Service companies exposed to shale seen as winners of OPEC deal


HOUSTON -- Up to $15 billion in increased spending will flow into the non-OPEC shale market in 2017, according to a new analysis from Rystad Energy. This incremental change comes after OPEC’s decision to cut production by 1.2 MMbpd.

Image: Rystad Energy DCube.

Non-OPEC shale well services are best positioned with an estimated $10 billion of additional spending, followed by drilling contractors with $2.5 billion, assuming 10,000 wells are to be drilled and completed.

“2016 has been an even tougher year than the previous for most service companies, and revenue reductions range from 30% to 50% for onshore North American service companies. OPEC cuts will rescue a lot of these businesses,” said Audun Martinsen, V.P., Oilfield Service Analysis, Rystad Energy.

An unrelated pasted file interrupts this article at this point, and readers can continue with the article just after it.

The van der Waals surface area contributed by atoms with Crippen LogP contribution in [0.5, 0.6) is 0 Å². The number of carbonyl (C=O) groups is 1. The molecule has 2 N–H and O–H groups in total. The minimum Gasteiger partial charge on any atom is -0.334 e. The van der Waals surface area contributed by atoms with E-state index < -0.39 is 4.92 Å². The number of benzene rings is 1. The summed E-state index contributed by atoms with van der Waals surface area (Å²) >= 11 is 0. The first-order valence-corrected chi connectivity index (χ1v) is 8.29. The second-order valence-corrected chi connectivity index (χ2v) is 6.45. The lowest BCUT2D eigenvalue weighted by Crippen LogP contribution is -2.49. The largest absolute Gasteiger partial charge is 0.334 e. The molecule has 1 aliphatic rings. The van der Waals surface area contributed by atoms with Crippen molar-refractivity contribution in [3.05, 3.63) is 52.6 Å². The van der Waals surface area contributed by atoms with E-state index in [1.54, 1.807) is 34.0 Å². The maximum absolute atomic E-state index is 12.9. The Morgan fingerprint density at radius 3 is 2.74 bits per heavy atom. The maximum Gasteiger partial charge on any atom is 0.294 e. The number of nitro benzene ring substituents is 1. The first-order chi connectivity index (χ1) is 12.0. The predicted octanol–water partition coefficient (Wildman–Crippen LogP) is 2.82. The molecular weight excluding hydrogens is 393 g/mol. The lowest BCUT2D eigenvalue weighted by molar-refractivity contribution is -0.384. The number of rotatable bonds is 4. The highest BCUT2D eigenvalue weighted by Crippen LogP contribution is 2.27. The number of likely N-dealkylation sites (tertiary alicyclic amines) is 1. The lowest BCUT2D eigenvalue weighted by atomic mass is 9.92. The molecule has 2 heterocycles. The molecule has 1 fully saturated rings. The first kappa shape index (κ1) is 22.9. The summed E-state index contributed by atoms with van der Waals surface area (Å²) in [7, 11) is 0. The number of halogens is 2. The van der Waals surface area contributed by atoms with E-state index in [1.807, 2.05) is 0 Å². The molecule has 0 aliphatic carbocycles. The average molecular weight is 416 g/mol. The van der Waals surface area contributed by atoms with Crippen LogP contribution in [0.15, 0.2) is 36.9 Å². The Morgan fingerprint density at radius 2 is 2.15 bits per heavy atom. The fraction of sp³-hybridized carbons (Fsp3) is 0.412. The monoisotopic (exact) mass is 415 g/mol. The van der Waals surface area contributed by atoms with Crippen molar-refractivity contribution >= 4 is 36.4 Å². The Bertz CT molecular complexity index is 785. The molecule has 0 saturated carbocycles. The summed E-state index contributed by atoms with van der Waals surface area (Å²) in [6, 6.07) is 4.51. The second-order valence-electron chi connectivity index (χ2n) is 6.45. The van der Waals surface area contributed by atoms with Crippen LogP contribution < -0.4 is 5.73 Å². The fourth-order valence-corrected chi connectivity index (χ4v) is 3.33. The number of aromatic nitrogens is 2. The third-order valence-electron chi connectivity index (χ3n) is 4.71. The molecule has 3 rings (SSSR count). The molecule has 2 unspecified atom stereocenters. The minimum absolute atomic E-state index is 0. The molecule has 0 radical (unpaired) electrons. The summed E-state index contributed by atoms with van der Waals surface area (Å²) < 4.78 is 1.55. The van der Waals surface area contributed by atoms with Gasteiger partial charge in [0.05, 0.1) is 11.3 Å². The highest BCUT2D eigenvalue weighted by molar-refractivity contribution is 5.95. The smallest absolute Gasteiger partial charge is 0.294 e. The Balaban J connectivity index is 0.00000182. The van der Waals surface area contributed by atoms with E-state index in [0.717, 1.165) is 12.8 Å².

The study also shows that offshore suppliers will continue to struggle, with the overall offshore market to be reduced by $19 billion in 2017 as compared to 2016. EPCI and subsea purchases are most impacted with more than $12 billion and $4 billion of reduced spending, respectively.

“2017 will follow a lot of the trends seen in 2016, with more market consolidation and tighter collaboration between service companies and operators. However, OPEC production cuts will turn the needle on the FID for many projects in shale and offshore, which will eventually generate more transparency on future activity and revenue,” concluded Martinsen.

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